Matt Nolan is the UK's only cymbalsmith and gong maker. Matt's hand forged, bespoke percussion instruments have found their way into the percussion sections of symphony orchestras and opera companies from around the world including the Orchestra of the Royal Opera House, The Boston Symphony, the Finnish National Opera, the Bergen Philharmonic and the Illinois Symphony Orchestra. Matt's bespoke instruments are also used by artists such as Massive Attack, Danny Elfman and Bjork. Bjork is currently touring with a brand new instrument, the gameleste (a cross between a gamelan and a celeste), co-created by Matt Nolan and Iceland's only pipe organ builder, Björgvin Tómasson, for her last album, Biophilia. She controls the gamaleste live via wireless MIDI using MAX MSP. Percussionist and composer Dame Evelyn Glennie has also just bought nineteen triangles from him.
Henry Potter and co., was founded in 1810 by an officer in the Coldstream Guards, and still makes Baroque timpani and custom-built drums for orchestras all over the world, as well as servicing and repairing a wide range of percussion.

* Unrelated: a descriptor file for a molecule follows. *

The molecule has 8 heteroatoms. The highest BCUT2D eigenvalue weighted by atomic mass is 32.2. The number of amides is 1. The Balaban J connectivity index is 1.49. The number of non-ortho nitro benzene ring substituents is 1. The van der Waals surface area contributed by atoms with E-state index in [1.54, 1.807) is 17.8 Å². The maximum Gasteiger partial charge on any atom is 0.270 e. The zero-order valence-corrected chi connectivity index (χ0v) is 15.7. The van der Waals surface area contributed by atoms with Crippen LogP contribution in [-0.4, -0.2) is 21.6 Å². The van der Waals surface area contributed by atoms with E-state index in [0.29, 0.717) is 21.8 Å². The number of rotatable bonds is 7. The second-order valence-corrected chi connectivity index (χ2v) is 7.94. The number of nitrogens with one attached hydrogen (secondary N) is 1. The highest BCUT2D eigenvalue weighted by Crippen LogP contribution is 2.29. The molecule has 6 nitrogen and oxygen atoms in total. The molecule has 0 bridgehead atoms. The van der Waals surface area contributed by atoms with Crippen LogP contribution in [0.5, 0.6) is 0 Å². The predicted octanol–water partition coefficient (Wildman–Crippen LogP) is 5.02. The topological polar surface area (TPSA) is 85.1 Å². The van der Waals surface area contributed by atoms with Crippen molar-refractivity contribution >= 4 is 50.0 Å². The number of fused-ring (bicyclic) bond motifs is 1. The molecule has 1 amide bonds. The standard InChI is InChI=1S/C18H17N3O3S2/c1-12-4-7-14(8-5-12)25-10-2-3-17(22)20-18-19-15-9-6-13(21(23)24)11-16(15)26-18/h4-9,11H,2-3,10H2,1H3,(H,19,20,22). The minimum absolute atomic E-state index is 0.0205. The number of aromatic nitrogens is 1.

Cymbal smith and gong maker Matt Nolan, says: "It's good to see a smaller-scale show like the Day of Percussion happening in the UK. I'm more used to exhibiting in huge convention centres in America and Germany, or Excel and Olympia in London, although America is perhaps also leading the curve with the introduction of smaller, public drum and percussion shows. The UK seems to be catching on to these smaller shows, which are great for the public to get hands on with instruments and great also for the boutique and artisan makers to get a foothold, since the large trade shows are often a big stretch for us financially."